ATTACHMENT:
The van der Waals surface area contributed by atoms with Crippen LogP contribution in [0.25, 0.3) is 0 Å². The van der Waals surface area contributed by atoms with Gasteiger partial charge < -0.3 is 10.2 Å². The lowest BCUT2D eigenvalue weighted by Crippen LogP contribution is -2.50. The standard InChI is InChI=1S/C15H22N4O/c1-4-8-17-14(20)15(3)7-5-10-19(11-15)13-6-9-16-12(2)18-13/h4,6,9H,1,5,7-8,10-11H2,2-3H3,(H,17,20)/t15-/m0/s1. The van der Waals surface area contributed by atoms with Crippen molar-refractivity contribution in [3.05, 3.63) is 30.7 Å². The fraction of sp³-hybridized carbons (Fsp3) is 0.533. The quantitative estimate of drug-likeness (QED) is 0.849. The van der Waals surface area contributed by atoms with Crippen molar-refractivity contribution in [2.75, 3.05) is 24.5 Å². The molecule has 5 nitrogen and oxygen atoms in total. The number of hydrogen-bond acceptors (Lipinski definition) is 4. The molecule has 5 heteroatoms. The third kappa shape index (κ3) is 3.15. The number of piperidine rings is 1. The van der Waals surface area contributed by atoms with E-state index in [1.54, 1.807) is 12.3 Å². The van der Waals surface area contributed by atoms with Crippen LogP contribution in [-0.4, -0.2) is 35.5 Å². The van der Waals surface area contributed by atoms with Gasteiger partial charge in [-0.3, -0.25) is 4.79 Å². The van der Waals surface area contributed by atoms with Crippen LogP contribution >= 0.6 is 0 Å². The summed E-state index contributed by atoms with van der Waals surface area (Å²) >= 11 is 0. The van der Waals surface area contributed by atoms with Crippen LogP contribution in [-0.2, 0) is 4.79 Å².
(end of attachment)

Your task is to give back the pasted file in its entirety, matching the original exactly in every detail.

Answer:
The van der Waals surface area contributed by atoms with Crippen LogP contribution in [0.25, 0.3) is 0 Å². The van der Waals surface area contributed by atoms with Gasteiger partial charge < -0.3 is 10.2 Å². The lowest BCUT2D eigenvalue weighted by Crippen LogP contribution is -2.50. The standard InChI is InChI=1S/C15H22N4O/c1-4-8-17-14(20)15(3)7-5-10-19(11-15)13-6-9-16-12(2)18-13/h4,6,9H,1,5,7-8,10-11H2,2-3H3,(H,17,20)/t15-/m0/s1. The van der Waals surface area contributed by atoms with Crippen molar-refractivity contribution in [3.05, 3.63) is 30.7 Å². The fraction of sp³-hybridized carbons (Fsp3) is 0.533. The quantitative estimate of drug-likeness (QED) is 0.849. The van der Waals surface area contributed by atoms with Crippen molar-refractivity contribution in [2.75, 3.05) is 24.5 Å². The molecule has 5 nitrogen and oxygen atoms in total. The number of hydrogen-bond acceptors (Lipinski definition) is 4. The molecule has 5 heteroatoms. The third kappa shape index (κ3) is 3.15. The number of piperidine rings is 1. The van der Waals surface area contributed by atoms with E-state index in [1.54, 1.807) is 12.3 Å². The van der Waals surface area contributed by atoms with Crippen LogP contribution in [-0.4, -0.2) is 35.5 Å². The van der Waals surface area contributed by atoms with Gasteiger partial charge in [-0.3, -0.25) is 4.79 Å². The van der Waals surface area contributed by atoms with Crippen LogP contribution >= 0.6 is 0 Å². The summed E-state index contributed by atoms with van der Waals surface area (Å²) >= 11 is 0. The van der Waals surface area contributed by atoms with Crippen LogP contribution in [-0.2, 0) is 4.79 Å².